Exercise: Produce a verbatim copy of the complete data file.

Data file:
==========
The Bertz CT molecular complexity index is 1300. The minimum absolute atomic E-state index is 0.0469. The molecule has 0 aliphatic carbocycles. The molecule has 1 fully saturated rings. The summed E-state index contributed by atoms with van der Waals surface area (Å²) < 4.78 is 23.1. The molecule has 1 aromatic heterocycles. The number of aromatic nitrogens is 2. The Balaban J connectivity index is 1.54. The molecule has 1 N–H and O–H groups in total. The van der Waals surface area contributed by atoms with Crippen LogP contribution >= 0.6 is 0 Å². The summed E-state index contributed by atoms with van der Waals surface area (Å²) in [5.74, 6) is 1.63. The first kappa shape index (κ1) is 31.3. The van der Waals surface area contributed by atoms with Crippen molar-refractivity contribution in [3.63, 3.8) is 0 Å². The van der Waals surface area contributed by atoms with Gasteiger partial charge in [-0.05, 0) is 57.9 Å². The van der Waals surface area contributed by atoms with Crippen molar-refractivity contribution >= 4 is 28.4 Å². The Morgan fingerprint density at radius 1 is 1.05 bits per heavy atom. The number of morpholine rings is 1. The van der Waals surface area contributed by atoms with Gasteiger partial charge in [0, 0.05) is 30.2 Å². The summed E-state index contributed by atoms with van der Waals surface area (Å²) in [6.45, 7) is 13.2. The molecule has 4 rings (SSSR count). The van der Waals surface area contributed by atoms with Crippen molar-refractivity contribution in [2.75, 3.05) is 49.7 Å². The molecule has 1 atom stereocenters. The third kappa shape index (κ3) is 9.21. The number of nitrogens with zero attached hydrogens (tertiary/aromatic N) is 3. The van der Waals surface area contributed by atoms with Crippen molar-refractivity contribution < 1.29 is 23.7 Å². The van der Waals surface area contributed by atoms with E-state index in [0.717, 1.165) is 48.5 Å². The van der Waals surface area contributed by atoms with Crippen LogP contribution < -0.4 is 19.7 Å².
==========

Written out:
The Bertz CT molecular complexity index is 1300. The minimum absolute atomic E-state index is 0.0469. The molecule has 0 aliphatic carbocycles. The molecule has 1 fully saturated rings. The summed E-state index contributed by atoms with van der Waals surface area (Å²) < 4.78 is 23.1. The molecule has 1 aromatic heterocycles. The number of aromatic nitrogens is 2. The Balaban J connectivity index is 1.54. The molecule has 1 N–H and O–H groups in total. The van der Waals surface area contributed by atoms with Crippen LogP contribution >= 0.6 is 0 Å². The summed E-state index contributed by atoms with van der Waals surface area (Å²) in [5.74, 6) is 1.63. The first kappa shape index (κ1) is 31.3. The van der Waals surface area contributed by atoms with Crippen molar-refractivity contribution in [3.63, 3.8) is 0 Å². The van der Waals surface area contributed by atoms with Gasteiger partial charge in [-0.05, 0) is 57.9 Å². The van der Waals surface area contributed by atoms with Crippen molar-refractivity contribution >= 4 is 28.4 Å². The Morgan fingerprint density at radius 1 is 1.05 bits per heavy atom. The number of morpholine rings is 1. The van der Waals surface area contributed by atoms with Gasteiger partial charge in [0, 0.05) is 30.2 Å². The summed E-state index contributed by atoms with van der Waals surface area (Å²) in [6.45, 7) is 13.2. The molecule has 4 rings (SSSR count). The van der Waals surface area contributed by atoms with Crippen molar-refractivity contribution in [2.75, 3.05) is 49.7 Å². The molecule has 1 atom stereocenters. The third kappa shape index (κ3) is 9.21. The number of nitrogens with zero attached hydrogens (tertiary/aromatic N) is 3. The van der Waals surface area contributed by atoms with Crippen molar-refractivity contribution < 1.29 is 23.7 Å². The van der Waals surface area contributed by atoms with E-state index in [0.717, 1.165) is 48.5 Å². The van der Waals surface area contributed by atoms with Crippen LogP contribution < -0.4 is 19.7 Å².